Mission accomplished

Well, I did not mean to be away from this blog for so long! We’ve been working on finishing up the (currently occupied) bedrooms, plus I’ve been going into the office more, which equals less blog time for me. Also, does anyone else follow “The Wonder Weeks” with their baby/toddler? Feisty is on Leap 9 of 10 (almost done with the leaps, thank God, thank GOD) and therefore deigns to sleep alone for like 20 minutes a night.

Speaking of Feisty, her nursery is complete! Here she will stay until she’s old enough to move into the Big Girl Room. The finishing touches included a birch tree mural on one wall, plus a “metal” letter. I do want to re-upholster the ugly wing chair in that room at some point, but I’m still calling it done!

Photographic evidence:

The tree mural wasn’t quite as difficult as I’d thought – once I scrapped the idea in which I actually would draw a decent looking tree. I used this tutorial and stenciled some birds onto the finished trees.

I had planned to buy a metal letter from Anthropologie – they aren’t out of sight expensive – but came across a tutorial to make faux-metal letters on the extreme cheap, so, of course, I did that.


They turned out pretty well! Trotting horses will never notice. I even made an extra one for over the fireplace, as we’re finally going to start painting the downstairs soon and will be able to then hang up stuff.

In food news, I’ve been hard at work with the usual granola, muffins, random weeknight dinners. Lent is starting tomorrow, so I’m getting ready to simmer a big pot of red lentil (haha LENTil) soup. The meatlessness of Lent is actually a boon to my organization because it forces me to think ahead and have veggie options available.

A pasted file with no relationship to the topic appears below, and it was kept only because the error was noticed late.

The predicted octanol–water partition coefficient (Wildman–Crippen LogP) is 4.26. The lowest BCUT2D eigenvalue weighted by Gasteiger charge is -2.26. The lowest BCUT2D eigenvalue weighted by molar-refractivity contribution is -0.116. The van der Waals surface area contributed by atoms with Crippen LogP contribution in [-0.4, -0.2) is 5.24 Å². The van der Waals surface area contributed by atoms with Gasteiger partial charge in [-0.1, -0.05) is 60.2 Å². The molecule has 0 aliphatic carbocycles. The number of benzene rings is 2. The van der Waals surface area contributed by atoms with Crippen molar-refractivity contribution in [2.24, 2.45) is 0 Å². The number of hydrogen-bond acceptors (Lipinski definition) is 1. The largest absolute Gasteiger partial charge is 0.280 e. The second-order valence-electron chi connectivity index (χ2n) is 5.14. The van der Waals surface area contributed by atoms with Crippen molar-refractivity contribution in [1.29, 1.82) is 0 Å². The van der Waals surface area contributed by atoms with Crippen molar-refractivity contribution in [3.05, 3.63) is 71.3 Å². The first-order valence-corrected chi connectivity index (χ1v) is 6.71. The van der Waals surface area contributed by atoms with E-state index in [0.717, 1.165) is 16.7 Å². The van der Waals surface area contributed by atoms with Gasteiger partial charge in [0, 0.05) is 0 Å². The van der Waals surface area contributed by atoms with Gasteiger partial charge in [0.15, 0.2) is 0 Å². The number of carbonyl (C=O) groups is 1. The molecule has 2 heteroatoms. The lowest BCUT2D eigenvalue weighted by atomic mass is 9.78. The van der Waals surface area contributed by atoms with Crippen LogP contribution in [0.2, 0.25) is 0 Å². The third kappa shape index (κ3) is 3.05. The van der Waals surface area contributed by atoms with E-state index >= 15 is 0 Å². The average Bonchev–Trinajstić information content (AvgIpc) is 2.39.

I also attempted a king cake in the spirit of Mardi Gras! I’d never actually had king cake prior to making it, mostly because the store versions look really cloying and too rich. It was pretty time consuming, plus the dough took foreverrrr to rise in our chilly house, but the results were delicious! I used Sara Bonisteel’s recipe from The New York Times Cooking. Well, a modified version. I replaced the almond extract with lemon, filled it with cream cheese filling and used regular whole milk in place of the sweetened condensed milk in the icing. No offense to John Besh (haha), but mixing sugar with SC milk just sounds like tooth-decaying overkill.

The dusting sugars, though. The green and yellow were beautiful, but I discovered when I attempted to make purple that we are out of blue food coloring. Thus, the jankified purple I mustered up with a bit of green and a lot of red. And I didn’t quite sub the regular milk in a proper ratio, so the icing was super runny. Still tasty, though!


Wacky Cake

When I was a kid, my mom used to make this cake we called “wacky cake.” The wackiness? It doesn’t follow the usual rules of cake making. I’m sure there’s a technical term for this type of cake, but I have no idea what it is (leave me a comment if you do!). Regardless, it’ll always be wacky cake to me.

Yesterday, I wanted cake, but we have barely any butter, one egg, and no milk. (The freezer is barren, too, but that’s neither here nor there. Time to hit the grocery…) So, ingredient-less, I remembered WC and dug out the recipe for it. Its leavening comes from a baking soda-vinegar reaction, and it was at this point I realized I had poured all the white vinegar down the basement floor drain trying to clear it.

We still had balsamic vinegar, though, and a quick Google search confirmed that chocolate/balsamic flavor mashup is actually a thing. Figuring it would be either good or horrible, I threw it in. It was good.